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Vivendi and Havas’s Deal: the Implications for Video

Vincent Flood  09 June, 2017

Vivendi HavasVivendi confirmed yesterday that it is going to buy Groupe Bolloré’s 60 percent stake in Havas, with the media giant offering €9.25 a share. The move pushes Vivendi’s chairman and most dominant shareholder Vincent Bolloré closer to consolidating his media empire which now spans a number of Vivendia, which itself is composed of a number of French and global media giants, alongside Telecom Italia and — assuming the deal is gets the nod from the competition regulators — one of the world’s leading agencies, where Bolloré’s son is CEO.

At Advertising Week Europe earlier this year, The Drum reported that Martin Sorrell commented on the prospect of the deal, “I find it fascinating example of someone who owns media, content and a telecoms platform, and an agency. It’s never been done before.”  However, he also noted of course that there is “all sorts of potential for conflict of interest” he applauded that Bolloré is unifying “in a seemingly serendipitous way”a number of sectors.

Vivendi’s Assets

Vivendi owns a number of companies, including*:

  • Universal Music Group works in recorded music, music publishing and merchandising. It owns more than 50 labels covering all genres, and also owns a 49 percent stake in Vevo, the multichannel video (next week we’ll be publishing an interview with Kevin McGurn, Vevo’s Chief Sales Officer, filmed at TV Rise).
  • Canal+ Group works in pay-TV in France, as well as in Africa, Poland and Vietnam. Its subsidiary Studiocanal is a leading European player in production, sales and distribution of movies and TV series.
  • Gameloft is a worldwide leader in mobile games, with 2 million games downloaded per day. The company also offers advertising services.
  • Vivendia also acquired Dailymotion, which continues to be one of the biggest video content aggregation and distribution platforms in the world, claiming three billion video views per month.

In spite of the perceived conflicts of interest, Vivendi’s executives aren’t shying away from the fact that the plan is for a united offering. Arnaud de Puyfontaine, CEO of Vivendi, said, “This acquisition marks a major milestone in our drive to build a global leader in content, media and communication. It gives our Group a unique p positioning and a major advantage in an environment marked by the ever-increasing convergence between content, distribution and communication. Havas brings its expertise in consumer science, data analytics and new creative formats to the entire Vivendi group. Most importantly, our two companies have gotten to know one another well and our teams enjoy working together, essential keys to success in the creative and innovative industries, which rely on a wealth of talent.”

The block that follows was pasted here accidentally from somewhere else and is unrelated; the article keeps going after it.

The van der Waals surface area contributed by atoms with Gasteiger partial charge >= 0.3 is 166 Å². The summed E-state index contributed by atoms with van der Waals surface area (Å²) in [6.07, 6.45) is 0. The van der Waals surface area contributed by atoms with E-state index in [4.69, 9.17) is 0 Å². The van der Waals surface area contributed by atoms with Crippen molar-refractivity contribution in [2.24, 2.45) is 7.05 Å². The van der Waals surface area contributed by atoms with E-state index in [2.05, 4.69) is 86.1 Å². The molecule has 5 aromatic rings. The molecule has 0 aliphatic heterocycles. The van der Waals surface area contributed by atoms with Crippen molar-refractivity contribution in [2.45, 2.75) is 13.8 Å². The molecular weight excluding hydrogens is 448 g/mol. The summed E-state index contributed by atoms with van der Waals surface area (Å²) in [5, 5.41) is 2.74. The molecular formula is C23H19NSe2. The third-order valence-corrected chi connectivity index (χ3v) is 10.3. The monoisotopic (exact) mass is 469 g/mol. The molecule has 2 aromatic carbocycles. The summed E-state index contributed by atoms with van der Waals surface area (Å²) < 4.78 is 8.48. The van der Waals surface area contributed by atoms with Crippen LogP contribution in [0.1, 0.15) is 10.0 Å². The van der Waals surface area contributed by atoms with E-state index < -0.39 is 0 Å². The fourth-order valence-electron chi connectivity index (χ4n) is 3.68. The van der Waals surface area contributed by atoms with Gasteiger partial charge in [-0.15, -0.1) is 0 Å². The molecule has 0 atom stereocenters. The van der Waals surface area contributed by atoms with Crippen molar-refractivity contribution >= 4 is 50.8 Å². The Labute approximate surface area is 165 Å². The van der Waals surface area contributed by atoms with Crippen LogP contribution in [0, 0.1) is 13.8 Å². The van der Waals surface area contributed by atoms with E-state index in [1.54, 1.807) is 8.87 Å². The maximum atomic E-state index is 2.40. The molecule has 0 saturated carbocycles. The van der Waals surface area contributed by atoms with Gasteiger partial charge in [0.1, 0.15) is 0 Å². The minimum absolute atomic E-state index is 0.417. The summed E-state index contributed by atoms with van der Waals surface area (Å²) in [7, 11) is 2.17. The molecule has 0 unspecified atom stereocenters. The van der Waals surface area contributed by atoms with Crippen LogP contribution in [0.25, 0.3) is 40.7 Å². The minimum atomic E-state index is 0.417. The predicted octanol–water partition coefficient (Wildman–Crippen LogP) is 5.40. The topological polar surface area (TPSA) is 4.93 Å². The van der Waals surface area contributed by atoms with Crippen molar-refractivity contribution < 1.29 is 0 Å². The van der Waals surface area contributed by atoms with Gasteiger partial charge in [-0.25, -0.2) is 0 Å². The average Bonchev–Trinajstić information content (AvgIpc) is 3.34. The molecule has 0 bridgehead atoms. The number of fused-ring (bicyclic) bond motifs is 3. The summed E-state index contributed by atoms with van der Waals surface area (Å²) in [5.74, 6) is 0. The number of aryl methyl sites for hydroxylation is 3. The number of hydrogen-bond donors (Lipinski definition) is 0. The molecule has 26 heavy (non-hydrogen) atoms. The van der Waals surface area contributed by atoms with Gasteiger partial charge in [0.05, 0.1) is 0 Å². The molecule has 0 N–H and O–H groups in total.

Answering the question of how much the deal would impact the wider industry, Brian Wieser, Senior Analyst at Pivotal Research, said, “The short answer is they may or may not help Havas much, and probably won’t impact the core businesses of global agency holding companies by much, unless it turns out that the integration of the companies does produce significant business outperformance for Havas.”

He continued, “The core businesses for holding companies – media and creative agencies – work with content owners as sources of distribution for their work. They typically need to be relatively agnostic as to which media owners they work with in order to satisfy client preferences, an d commonly work with media owners and creative partners that marketers have already been working with. Further, the distribution partners vary widely by marketer and by country (with perhaps the exception that essentially every marketer and by country (with perhaps the exception that essentially every marketer around the world works with Google and Facebook in some form). Vivendi would need to work exceedingly hard to find ways to increase the work that Havas’s creative and media agency clients (mostly in Europe) already do with the types of media properties that Vivendi owns, and where thi soccurs, managing against perceptions that Havas clients will be steered towards Vivendi-owned media assets when others may be superior or less expensive will be an ongoing effort.”

However, it can be done. There are many instances of agency-style organisations being embedded in media companies and it is something that is routinely done by many publishers already, and often with great success, even if it isn’t quite at the scale that Vivendi will be offering should the deal get the go-ahead by the regulators. VICE is a notable example, who have teams of former agency people creating content for brands, as are the content marketing divisions at the New York Times (T Brand Studio) and Vox, Buzzfeed et al.

It’s going to be particularly interesting to see whether other agency groups will continue to buy Vivendi’s video inventory in the same way they did before, or if they’ll be loathe to strengthen the hand of an agency competitor. Our view is that the shortage of premium video supply will ensure that will be business as usual.

*Aside from music, video and TV assets, Vivendi Village groups together Vivendi Ticketing (in the United Kingdom, the United States and France), MyBestPro (expert counseling), Watchever (subscription streaming services), Vivendi Talents&Live (talent scouting and develops live entertainment projets), Radionomy (digital radio), the venues L’Olympia and Theatre de l’Œuvre in Paris, CanalOlympia in Africa, Olympia Production (production house for shows and concerts) and Festival Production (develops cultural events throughout France).

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